Seeing in the distance a fig tree in leaf, he went to find out if it had any fruit. When he reached it, he found nothing but leaves, because it was not the season for figs. 14 Then he said to the tree, “May no one ever eat fruit from you again.” And his disciples heard him say it. (Mark 11:13-14).
This story is found only in Matthew and Mark and its lessons would be rather straight forward except for Mark’s cryptic little comment: “It was not the season for figs.”
Why expect figs on the tree if it wasn’t the season for figs?
After the fall harvest, Palestinian fig trees lose their leaves and begin to bear small buds that remain undeveloped until spring. In the early spring, before leaves appear, these buds begin to develop into an immature fruit called “paggim.” By the time the leaves appear again, the “paggim” is quite edible, but not yet a mature fig (see a reference to this “early fruit” in Song of Solomon 2:13). Thus the appearance of leaves on the fig tree proclaims the existence of fruit (however undeveloped). If there is no “paggim,” there will be no figs on the tree that season.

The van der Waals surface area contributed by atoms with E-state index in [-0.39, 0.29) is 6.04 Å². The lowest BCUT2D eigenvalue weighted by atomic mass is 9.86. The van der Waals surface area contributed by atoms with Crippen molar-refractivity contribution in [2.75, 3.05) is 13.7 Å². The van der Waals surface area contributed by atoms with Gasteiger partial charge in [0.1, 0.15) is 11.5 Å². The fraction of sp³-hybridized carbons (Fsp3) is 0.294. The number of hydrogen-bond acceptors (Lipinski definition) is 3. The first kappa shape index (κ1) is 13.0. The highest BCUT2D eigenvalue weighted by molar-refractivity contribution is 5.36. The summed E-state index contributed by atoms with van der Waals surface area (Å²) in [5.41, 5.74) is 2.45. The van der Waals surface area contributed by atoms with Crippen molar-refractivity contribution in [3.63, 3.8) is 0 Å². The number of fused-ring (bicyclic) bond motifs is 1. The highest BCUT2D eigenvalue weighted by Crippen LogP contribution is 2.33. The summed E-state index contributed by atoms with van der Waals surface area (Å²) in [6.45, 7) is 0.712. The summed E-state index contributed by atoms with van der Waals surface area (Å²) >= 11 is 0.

Jesus has been acclaimed by joyous throngs all the way to Jerusalem, but once at the city, there is no reception at all. The story of the fig tree presents another disappointment. After all Jesus has done, there ought to be at least a fledgling momentum of excitement anticipating the Kingdom. There is not. Israel is fruitless and stands condemned. So will the Church if she is unfruitful. No matter how immature, the Church of Christ should always be producing the fruit of Christ.